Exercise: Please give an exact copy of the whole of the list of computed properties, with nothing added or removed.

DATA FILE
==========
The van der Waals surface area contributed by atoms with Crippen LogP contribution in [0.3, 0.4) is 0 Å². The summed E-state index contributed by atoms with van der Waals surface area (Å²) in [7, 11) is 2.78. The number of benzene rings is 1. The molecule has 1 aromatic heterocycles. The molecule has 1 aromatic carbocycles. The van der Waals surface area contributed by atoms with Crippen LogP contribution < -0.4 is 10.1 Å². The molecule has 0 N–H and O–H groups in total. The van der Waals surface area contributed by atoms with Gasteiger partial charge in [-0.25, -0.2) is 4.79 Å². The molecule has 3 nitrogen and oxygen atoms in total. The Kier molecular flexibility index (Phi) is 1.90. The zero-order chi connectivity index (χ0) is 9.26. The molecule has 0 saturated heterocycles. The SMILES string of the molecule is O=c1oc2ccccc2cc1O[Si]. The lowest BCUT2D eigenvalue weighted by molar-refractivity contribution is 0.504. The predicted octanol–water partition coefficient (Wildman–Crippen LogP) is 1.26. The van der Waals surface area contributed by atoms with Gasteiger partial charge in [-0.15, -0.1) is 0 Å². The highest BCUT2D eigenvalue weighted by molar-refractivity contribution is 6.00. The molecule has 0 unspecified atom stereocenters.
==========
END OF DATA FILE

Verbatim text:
The van der Waals surface area contributed by atoms with Crippen LogP contribution in [0.3, 0.4) is 0 Å². The summed E-state index contributed by atoms with van der Waals surface area (Å²) in [7, 11) is 2.78. The number of benzene rings is 1. The molecule has 1 aromatic heterocycles. The molecule has 1 aromatic carbocycles. The van der Waals surface area contributed by atoms with Crippen LogP contribution < -0.4 is 10.1 Å². The molecule has 0 N–H and O–H groups in total. The van der Waals surface area contributed by atoms with Gasteiger partial charge in [-0.25, -0.2) is 4.79 Å². The molecule has 3 nitrogen and oxygen atoms in total. The Kier molecular flexibility index (Phi) is 1.90. The zero-order chi connectivity index (χ0) is 9.26. The molecule has 0 saturated heterocycles. The SMILES string of the molecule is O=c1oc2ccccc2cc1O[Si]. The lowest BCUT2D eigenvalue weighted by molar-refractivity contribution is 0.504. The predicted octanol–water partition coefficient (Wildman–Crippen LogP) is 1.26. The van der Waals surface area contributed by atoms with Gasteiger partial charge in [-0.15, -0.1) is 0 Å². The highest BCUT2D eigenvalue weighted by molar-refractivity contribution is 6.00. The molecule has 0 unspecified atom stereocenters.